No kidding

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A sign reading “Urgent Care” seems to point to one in a series of dilapidated, fenced-off stone buildings on Base Line Road near the 210 Freeway in Claremont. Rather than a political statement, the sign refers to a clinic on Monte Vista Avenue.

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  • Bob House

    Very sad to see classic Claremont rock architecture languishing. It’s understandable that the structures cannot be moved for use elsewhere, like wooden or stucco buildings. But I can’t believe an enterprising someone hasn’t figured out a way to use them to make a buck where they stand — like Sherwood Florist at Indian Hill and Foothill. Is there something funky about the ownership of the land at the Baseline/210 location?

    [I don't know the status of the site, which is a couple of acres and mostly vacant. Before the housing crash, a developer was planning to reuse most of the half-dozen structures as part of a condo project. -- DA]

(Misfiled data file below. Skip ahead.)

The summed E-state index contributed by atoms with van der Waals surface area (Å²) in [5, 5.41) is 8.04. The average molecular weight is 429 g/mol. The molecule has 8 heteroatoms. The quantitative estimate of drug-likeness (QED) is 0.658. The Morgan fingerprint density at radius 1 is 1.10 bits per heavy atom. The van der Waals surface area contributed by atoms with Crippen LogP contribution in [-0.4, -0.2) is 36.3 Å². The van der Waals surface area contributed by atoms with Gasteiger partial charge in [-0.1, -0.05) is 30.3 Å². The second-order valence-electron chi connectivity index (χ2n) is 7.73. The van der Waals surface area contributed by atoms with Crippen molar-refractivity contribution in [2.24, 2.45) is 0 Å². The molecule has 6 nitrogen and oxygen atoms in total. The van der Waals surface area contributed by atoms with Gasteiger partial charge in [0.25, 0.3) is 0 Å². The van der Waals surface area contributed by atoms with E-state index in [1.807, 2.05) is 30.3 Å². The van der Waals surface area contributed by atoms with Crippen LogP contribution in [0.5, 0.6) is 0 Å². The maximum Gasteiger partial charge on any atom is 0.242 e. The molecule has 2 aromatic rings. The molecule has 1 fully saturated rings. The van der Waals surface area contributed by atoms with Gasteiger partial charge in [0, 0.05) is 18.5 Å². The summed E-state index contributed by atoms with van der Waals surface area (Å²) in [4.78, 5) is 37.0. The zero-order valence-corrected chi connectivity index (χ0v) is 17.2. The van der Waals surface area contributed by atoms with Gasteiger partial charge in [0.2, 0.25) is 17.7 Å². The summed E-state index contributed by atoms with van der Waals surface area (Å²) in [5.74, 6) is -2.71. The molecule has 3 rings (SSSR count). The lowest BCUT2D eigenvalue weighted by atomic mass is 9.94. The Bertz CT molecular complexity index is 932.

• Susan Tarvin

    I am somewhat happy to know that this corner is finally going to have some improvement. However, I am sad to hear that the house in the above picture will probably be demolished.

    This home was inhabited by the Zozo family. Their daughter graduated with my sister’s class from Claremont High School. When the family moved they went to San Dimas. He has since died but I believe his daughter is still living there. The little wooden house on the corner that is really falling apart was used by the ranch workers as living quarters. In fact many Hispanic laborers called this the ‘honeymoon cottage’, because many were newlyweds and this was one of their first homes.

    My mother’s sister was one of the tenants of this home. My mom is now 93 and loves to tell me stories of Claremont when she and my dad moved to their Bonnie Brae home in 1939 following their marriage that year. In fact my dad worked for Lee Pitzer Sr. At that time there were only two houses on Bonnie Brae north of Baseline. Wow, even I can remember those days! Enjoy your column.